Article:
For each group identified in figure 1, abortion rates (abortions per 100 women), relative to the period between the previous live birth and index child, were stratified by the sex of each child. Poisson regression was used to estimate rate ratios (RRs) and 95% CI comparing prior abortion rates when the index child was a boy compared with a girl for each strata of sex of the previous live birth.
Figure 1 focuses on results from the third birth among mothers with two previous daughters since this is the only stratum for which M:F ratios were significantly elevated. Sex ratios at all birth orders are summarised in online supplementary table 1. The M:F ratio was significantly elevated among second-generation Canadian-born mothers with SA ethnicity with ≥1 prior abortion; 280 boys were born for every 100 girls (95% CI 136 to 576 boys for every 100 girls) but not among mothers with no prior abortions (see figure 2). Among first-generation mothers with SA ethnicity from SA countries with no previous abortions, 142 boys were born for every 100 girls (95% CI 125 to 162) while 246 boys were born for every 100 girls (95% CI 193 to 312) among mothers with ≥1 previous abortion. First-generation mothers with SA ethnicity with unknown birthplace had similarly elevated M:F ratios (1.51 (95% CI 1.13 to 2.00) and 2.29 (95% CI 1.22 to 4.28), respectively). We also note that there are approximately double the number of children born after two girls as opposed to after two boys for both first-generation mothers with SA ethnicity from SA countries and those with unknown birth place, also suggesting that the gender of children is an important consideration in family planning. Canadian mothers did not have elevated M:F ratios.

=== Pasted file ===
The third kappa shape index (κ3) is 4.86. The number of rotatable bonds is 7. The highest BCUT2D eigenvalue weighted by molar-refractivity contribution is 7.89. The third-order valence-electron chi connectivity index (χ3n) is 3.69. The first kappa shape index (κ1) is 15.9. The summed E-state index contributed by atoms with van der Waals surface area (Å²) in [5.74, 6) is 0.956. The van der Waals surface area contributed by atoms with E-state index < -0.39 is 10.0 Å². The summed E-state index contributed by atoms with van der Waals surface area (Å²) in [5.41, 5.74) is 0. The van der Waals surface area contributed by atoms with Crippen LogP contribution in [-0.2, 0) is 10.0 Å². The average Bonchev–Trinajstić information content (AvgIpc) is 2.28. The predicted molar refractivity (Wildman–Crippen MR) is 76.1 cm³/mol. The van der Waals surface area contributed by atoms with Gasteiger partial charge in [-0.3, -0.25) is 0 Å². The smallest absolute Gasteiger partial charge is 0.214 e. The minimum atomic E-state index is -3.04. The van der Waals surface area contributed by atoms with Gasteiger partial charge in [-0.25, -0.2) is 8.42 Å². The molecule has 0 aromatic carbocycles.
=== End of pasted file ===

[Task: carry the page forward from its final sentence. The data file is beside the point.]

Supplementary file 1